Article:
Monroe’s affinity for France was evident in his refurbishment of the White House, to which British troops had set fire in 1814. He ordered furniture, carpets and decorations from France, including Empire chairs adorned with gold eagles (the symbol of Napoleon), handsome mantelpieces and Empire clocks. James Fenimore Cooper described a dinner at the Monroe White House in 1825.

The conversation was commonplace, and a little sombre. … The dinner was served in the French style, a little Americanized.  The dishes were handed round, though some of the guests, appearing to prefer their own customs, very coolly helped themselves to what they found at hand.  Of the attendants there were a good many. They were neatly dressed, out of livery, and sufficient. To conclude, the whole entertainment might have passed for a better sort of European dinner party, at which the guests were too numerous for general, or very agreeable discourse, and some of them too new to be entirely at their ease. (9)

James Monroe retired from the presidency in March 1825. He was succeeded by John Quincy Adams. On July 4, 1831, Monroe died from heart failure and tuberculosis in New York, where he was living with his daughter Maria. He was 73 years old. Originally buried in the New York City Marble Cemetery, his body was re-interred to the Hollywood Cemetery in Richmond, Virginia in 1858. For more about the life and presidency of James Monroe, see the websites of the Miller Center and the James Monroe Museum.

You might also enjoy:

The Humour of President James Monroe

When the Great Plains Indians Met President Monroe

John Quincy Adams and Napoleon

John C. Calhoun: War Hawk

Simon Bernard, Napoleon’s General in the US Army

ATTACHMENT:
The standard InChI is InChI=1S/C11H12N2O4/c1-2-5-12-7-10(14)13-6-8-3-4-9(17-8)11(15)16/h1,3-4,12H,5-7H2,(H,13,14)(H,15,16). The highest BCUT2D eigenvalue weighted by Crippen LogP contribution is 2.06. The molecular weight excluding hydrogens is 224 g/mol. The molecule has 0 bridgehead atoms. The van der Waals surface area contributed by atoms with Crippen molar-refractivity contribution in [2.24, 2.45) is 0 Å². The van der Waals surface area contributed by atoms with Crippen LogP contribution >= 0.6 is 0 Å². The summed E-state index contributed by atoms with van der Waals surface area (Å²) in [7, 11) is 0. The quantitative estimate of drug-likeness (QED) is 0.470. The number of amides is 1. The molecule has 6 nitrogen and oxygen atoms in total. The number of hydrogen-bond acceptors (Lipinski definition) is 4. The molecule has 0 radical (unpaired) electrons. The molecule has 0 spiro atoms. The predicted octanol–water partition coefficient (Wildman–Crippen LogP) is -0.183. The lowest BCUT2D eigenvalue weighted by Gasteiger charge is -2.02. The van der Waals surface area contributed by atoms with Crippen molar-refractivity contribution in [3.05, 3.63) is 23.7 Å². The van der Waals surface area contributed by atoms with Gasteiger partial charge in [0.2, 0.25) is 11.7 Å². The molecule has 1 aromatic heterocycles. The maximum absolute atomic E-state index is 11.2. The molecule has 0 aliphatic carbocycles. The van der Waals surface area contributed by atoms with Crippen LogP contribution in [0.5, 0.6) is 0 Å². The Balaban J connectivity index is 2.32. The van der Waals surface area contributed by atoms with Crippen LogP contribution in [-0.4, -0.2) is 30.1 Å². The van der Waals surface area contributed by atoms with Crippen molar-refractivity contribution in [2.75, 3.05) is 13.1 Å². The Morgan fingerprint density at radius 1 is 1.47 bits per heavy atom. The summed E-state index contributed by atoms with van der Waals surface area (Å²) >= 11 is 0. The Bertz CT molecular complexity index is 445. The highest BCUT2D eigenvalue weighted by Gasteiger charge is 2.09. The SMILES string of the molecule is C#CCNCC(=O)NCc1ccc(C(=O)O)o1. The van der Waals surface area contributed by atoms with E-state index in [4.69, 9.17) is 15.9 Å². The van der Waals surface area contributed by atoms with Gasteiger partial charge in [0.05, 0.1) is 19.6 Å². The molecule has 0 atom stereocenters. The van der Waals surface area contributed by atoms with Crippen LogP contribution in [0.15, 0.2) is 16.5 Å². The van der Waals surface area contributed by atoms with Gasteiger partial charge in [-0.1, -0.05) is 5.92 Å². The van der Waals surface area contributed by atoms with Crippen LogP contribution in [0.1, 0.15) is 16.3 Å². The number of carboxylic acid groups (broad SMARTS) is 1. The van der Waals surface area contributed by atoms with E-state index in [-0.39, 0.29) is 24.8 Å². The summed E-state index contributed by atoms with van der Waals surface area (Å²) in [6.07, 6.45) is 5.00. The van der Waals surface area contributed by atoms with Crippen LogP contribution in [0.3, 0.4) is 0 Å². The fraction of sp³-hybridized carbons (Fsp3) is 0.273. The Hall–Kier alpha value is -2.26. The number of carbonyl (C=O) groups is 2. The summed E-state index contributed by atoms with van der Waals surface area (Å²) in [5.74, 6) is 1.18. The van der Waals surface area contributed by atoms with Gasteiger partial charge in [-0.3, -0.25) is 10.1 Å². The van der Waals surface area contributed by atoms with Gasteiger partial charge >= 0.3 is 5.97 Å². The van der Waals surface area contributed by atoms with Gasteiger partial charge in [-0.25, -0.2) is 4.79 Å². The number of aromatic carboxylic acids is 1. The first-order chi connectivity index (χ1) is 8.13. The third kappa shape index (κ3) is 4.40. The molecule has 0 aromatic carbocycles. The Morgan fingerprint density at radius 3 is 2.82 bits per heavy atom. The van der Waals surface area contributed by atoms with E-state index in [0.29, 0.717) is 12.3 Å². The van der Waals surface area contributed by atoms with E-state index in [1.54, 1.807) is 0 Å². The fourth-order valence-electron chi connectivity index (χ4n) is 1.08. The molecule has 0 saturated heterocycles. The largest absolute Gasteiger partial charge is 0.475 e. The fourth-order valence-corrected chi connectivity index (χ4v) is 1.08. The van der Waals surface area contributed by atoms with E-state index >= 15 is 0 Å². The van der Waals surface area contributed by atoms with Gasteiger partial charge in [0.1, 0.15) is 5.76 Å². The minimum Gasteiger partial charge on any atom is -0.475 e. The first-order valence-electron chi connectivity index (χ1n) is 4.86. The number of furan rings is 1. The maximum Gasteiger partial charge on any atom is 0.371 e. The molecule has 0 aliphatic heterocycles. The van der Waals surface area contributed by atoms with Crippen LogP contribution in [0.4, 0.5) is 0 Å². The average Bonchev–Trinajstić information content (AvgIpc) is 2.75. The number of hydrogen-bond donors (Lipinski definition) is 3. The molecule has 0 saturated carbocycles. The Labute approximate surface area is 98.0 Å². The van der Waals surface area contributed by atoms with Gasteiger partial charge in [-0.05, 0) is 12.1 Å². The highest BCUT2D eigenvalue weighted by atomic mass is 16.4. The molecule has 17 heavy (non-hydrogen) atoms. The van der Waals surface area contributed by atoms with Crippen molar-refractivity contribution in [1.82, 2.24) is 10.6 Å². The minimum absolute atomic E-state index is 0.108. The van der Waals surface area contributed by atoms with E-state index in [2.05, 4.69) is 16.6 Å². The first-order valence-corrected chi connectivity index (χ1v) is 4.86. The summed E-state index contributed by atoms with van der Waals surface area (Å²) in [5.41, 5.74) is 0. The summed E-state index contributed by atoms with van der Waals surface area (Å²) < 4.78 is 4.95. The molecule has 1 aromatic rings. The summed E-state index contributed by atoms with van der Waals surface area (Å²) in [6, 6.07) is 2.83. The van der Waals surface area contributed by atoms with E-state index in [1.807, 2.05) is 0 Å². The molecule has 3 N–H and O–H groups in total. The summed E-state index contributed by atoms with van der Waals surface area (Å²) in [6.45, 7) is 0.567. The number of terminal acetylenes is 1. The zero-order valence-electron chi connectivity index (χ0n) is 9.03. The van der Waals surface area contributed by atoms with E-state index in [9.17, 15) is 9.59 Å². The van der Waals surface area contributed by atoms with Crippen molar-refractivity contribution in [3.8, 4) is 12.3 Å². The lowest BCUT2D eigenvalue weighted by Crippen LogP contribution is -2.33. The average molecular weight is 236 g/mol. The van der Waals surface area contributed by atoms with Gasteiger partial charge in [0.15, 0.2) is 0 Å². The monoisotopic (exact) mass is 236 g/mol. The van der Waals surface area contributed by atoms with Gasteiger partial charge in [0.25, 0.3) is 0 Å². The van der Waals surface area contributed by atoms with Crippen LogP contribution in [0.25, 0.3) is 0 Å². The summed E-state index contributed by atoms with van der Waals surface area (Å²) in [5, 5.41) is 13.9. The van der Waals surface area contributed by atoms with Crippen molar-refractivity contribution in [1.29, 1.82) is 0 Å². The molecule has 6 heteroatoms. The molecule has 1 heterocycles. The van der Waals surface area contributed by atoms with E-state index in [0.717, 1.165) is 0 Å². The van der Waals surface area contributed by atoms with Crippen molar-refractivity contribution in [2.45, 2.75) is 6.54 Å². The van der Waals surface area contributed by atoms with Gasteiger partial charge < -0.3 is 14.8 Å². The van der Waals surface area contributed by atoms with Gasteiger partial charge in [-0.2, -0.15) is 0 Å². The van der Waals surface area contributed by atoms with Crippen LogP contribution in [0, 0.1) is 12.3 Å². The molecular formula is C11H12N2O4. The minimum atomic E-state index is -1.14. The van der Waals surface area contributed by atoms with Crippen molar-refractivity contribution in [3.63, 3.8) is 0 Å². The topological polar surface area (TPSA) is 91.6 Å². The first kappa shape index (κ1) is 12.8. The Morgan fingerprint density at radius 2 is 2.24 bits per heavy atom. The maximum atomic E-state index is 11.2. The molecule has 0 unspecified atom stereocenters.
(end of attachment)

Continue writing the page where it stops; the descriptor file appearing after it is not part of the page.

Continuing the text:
Canada and the Louisiana Purchase

The Presidential Election of 1824

Lafayette’s Visit to America in 1824-25

A Skeleton City: Washington DC in the 1820s

  1. Monroe writing as “Aratus” in Dunlap’s American Daily Advertiser, November 9, 1791.
  2. Stanislaus Murray Hamilton, ed., The Writings of James Monroe, Vol. IV, 1803-1806 (New York, 1900), pp. 15-16.
  3. Ibid., pp. 39-40.
  4. Harlow G. Unger, The Last Founding Father: James Monroe and a Nation’s Call to Greatness (Philadelphia, 2009), p. 180.
  5. Stanislaus Murray Hamilton, ed., The Writings of James Monroe, Vol. V, 1807-1816 (New York, 1901), pp. 98-99.
  6. Barent Gardenier, ed., The Examiner, Vol. II (New York, May 28, 1814), p. 20.
  7. The Writings of James Monroe, Vol. V, p. 330.
  8. “Character of James Monroe,” The Theophilanthropist, No. 4 (New York, April 1810), pp. 138-139.
  9. James Fenimore Cooper, Notions of the Americans, Vol. II (Philadelphia, 1833), p. 55.

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From Bonaparte himself I have recd. much kindness & attention of which proofs have been afforded by his notice of me to others since I left the country.... But these circumstances will not blind me to the dangers, or make me insensible to what I owe my country.

James Monroe